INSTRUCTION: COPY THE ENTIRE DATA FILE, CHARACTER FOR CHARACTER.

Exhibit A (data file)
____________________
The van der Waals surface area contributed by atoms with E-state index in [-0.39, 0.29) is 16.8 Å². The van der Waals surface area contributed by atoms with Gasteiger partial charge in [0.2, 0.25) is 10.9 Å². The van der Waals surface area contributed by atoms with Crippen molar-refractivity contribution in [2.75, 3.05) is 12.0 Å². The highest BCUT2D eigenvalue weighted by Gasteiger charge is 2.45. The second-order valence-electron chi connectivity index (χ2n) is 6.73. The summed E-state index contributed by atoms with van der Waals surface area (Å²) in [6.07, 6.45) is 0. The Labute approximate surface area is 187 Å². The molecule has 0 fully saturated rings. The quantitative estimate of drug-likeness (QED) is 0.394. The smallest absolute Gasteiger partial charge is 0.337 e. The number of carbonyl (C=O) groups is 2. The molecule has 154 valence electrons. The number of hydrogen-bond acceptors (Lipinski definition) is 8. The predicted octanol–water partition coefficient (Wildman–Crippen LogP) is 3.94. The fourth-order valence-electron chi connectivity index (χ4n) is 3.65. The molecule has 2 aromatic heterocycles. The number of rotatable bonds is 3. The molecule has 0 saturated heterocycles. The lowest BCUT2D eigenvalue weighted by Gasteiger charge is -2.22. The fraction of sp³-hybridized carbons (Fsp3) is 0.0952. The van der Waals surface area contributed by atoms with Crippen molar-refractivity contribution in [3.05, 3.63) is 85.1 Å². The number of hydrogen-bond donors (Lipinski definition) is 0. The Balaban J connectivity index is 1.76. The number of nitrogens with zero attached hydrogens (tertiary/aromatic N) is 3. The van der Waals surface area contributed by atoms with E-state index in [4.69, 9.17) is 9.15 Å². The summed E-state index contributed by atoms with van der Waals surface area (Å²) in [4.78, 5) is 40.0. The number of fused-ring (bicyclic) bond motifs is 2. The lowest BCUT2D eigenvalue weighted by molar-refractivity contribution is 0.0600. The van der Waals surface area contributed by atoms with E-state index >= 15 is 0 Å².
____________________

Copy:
The van der Waals surface area contributed by atoms with E-state index in [-0.39, 0.29) is 16.8 Å². The van der Waals surface area contributed by atoms with Gasteiger partial charge in [0.2, 0.25) is 10.9 Å². The van der Waals surface area contributed by atoms with Crippen molar-refractivity contribution in [2.75, 3.05) is 12.0 Å². The highest BCUT2D eigenvalue weighted by Gasteiger charge is 2.45. The second-order valence-electron chi connectivity index (χ2n) is 6.73. The summed E-state index contributed by atoms with van der Waals surface area (Å²) in [6.07, 6.45) is 0. The Labute approximate surface area is 187 Å². The molecule has 0 fully saturated rings. The quantitative estimate of drug-likeness (QED) is 0.394. The smallest absolute Gasteiger partial charge is 0.337 e. The number of carbonyl (C=O) groups is 2. The molecule has 154 valence electrons. The number of hydrogen-bond acceptors (Lipinski definition) is 8. The predicted octanol–water partition coefficient (Wildman–Crippen LogP) is 3.94. The fourth-order valence-electron chi connectivity index (χ4n) is 3.65. The molecule has 2 aromatic heterocycles. The number of rotatable bonds is 3. The molecule has 0 saturated heterocycles. The lowest BCUT2D eigenvalue weighted by Gasteiger charge is -2.22. The fraction of sp³-hybridized carbons (Fsp3) is 0.0952. The van der Waals surface area contributed by atoms with Crippen molar-refractivity contribution in [3.05, 3.63) is 85.1 Å². The number of hydrogen-bond donors (Lipinski definition) is 0. The Balaban J connectivity index is 1.76. The number of nitrogens with zero attached hydrogens (tertiary/aromatic N) is 3. The van der Waals surface area contributed by atoms with E-state index in [4.69, 9.17) is 9.15 Å². The summed E-state index contributed by atoms with van der Waals surface area (Å²) in [4.78, 5) is 40.0. The number of fused-ring (bicyclic) bond motifs is 2. The lowest BCUT2D eigenvalue weighted by molar-refractivity contribution is 0.0600. The van der Waals surface area contributed by atoms with E-state index >= 15 is 0 Å².